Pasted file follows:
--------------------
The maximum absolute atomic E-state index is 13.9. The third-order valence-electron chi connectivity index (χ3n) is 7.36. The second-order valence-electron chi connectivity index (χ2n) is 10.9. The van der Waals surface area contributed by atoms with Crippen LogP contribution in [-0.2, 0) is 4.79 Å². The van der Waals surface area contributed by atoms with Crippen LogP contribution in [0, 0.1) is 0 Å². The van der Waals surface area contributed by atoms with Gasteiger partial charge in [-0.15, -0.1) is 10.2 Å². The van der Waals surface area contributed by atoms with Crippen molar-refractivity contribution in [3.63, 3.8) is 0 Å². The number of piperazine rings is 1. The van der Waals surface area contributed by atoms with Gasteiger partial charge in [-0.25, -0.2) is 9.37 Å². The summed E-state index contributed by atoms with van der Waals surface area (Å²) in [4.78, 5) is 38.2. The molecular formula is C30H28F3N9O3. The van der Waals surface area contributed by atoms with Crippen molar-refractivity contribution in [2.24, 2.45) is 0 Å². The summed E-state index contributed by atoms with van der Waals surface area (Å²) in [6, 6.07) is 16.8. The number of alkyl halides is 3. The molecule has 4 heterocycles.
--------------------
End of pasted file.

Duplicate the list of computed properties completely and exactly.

The maximum absolute atomic E-state index is 13.9. The third-order valence-electron chi connectivity index (χ3n) is 7.36. The second-order valence-electron chi connectivity index (χ2n) is 10.9. The van der Waals surface area contributed by atoms with Crippen LogP contribution in [-0.2, 0) is 4.79 Å². The van der Waals surface area contributed by atoms with Crippen LogP contribution in [0, 0.1) is 0 Å². The van der Waals surface area contributed by atoms with Gasteiger partial charge in [-0.15, -0.1) is 10.2 Å². The van der Waals surface area contributed by atoms with Crippen molar-refractivity contribution in [3.63, 3.8) is 0 Å². The number of piperazine rings is 1. The van der Waals surface area contributed by atoms with Gasteiger partial charge in [-0.25, -0.2) is 9.37 Å². The summed E-state index contributed by atoms with van der Waals surface area (Å²) in [4.78, 5) is 38.2. The molecular formula is C30H28F3N9O3. The van der Waals surface area contributed by atoms with Crippen molar-refractivity contribution in [2.24, 2.45) is 0 Å². The summed E-state index contributed by atoms with van der Waals surface area (Å²) in [6, 6.07) is 16.8. The number of alkyl halides is 3. The molecule has 4 heterocycles.